Clearly you need some batch processing method. Unfortunately, I don't recall Meshlab having any means of natively reading shapefiles so some coding there would be necessary. Meshlab is a great package but I've never tried extending it as I tend to use Blender.
FME has been recommended and if you have it (perhaps as the Data Interoperability Suite) then that is an excellent route.
Though not quite batch processing, using ArcScene, you could merge your building files or have them in multiple layers and export to VRML and thereby reduce your manual input. VRML is X3D's older cousin and is viewable in most X3D viewers and modelling packages. What I never tried was to see if you could have a script in ArcObjects or ArcPy load the shapefiles and export to VRML automatically. My gut feeling is you can't... but like I said, I never tried to do it, so who knows?
If you don't have FME and the ArcScene route is too 'clunky', then there is not such a direct route from a shapefile to X3D unless you don't mind a bit of programming. The X3D format is pretty straightforward, so, using ArcPy or the Python GDAL libraries (other programming languages are available). It is a simple enough task to either write a script to pull the shapefile geometry into a modelling package and have it spit out the X3D or write not much more code and have your script just write the X3D file directly. You can then configure this as a batch process and with a bit of multiprocessing, rattle through your files quickly. It also shouldn't be too hard to set face normals, texture vertices and lights too.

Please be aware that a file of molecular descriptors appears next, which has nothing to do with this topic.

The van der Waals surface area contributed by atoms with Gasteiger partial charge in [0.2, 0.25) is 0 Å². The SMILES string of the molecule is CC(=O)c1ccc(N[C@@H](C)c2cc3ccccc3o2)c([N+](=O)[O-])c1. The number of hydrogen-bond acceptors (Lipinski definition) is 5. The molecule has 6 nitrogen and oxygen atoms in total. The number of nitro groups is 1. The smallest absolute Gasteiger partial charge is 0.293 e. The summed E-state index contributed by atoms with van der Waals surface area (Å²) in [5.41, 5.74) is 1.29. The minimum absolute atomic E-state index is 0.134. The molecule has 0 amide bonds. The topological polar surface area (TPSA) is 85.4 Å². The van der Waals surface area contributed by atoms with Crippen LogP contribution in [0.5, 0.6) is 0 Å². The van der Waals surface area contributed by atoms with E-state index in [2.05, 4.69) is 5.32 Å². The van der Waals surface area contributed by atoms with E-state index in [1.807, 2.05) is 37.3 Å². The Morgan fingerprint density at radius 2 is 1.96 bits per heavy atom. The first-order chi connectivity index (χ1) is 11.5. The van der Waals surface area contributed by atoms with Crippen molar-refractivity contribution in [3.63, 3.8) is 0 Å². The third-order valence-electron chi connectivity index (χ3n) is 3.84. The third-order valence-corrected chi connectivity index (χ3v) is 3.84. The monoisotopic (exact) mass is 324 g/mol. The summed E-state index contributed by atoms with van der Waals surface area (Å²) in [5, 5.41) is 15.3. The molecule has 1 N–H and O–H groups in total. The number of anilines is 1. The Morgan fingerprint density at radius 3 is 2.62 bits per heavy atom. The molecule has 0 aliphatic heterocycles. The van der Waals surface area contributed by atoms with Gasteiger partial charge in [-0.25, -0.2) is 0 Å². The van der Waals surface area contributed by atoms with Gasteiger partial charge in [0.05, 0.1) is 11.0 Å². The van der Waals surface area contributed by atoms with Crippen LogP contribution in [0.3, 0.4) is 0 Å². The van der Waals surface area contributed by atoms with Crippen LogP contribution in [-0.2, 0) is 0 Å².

If I had a LOT of files to work through and especially if there is the possibility of having to repeat the process in the future, I think I would opt for the stand-alone, home-grown version. That said, if you are intending to go further and edit your scene in a 3D package, then finding one which supports Python or one of the other GDAL APIs would be beneficial. You then adapt your code to pull the geometry in to the modelling package in its internal format (I do this a lot with Blender).
A related aside:
For other sorts of data you can actually use Excel to create much of your X3D/VRML code! This is a nasty but effective little trick I used to use for rapidly creating scenes with thousands of trees or other instantiated objects represented by point data from shapefiles. Use SpatialAnalyst to get the Z value from your DEM and export your data as a CSV with X,Y and Z columns. Open the CSV in Excel (or OpenOffice Calc) and insert some columns so you can add code for a transform node for one row ending with open brackets in the column before your XYZ columns. Then close all your brackets at the other end. Auto fill down for all your rows. In your first point, reference your model that is to be placed at the point (e.g. a tree). In your second point, instantiate the first point and then copy/fill down for all remaining points. Add a few rows at the top of the spreadsheet and insert the VRML/X3D header line and then save as a text file but give it the appropriate extension. This method is quick and dirty and gets results. You can even get fancy and randomize your output to (say) jitter your points, rotate them about the Z axis or apply a random scaling factor (thus making your trees or whatever look a bit more natural) and you can do this by using applying a formula to appropriate cells in Excel.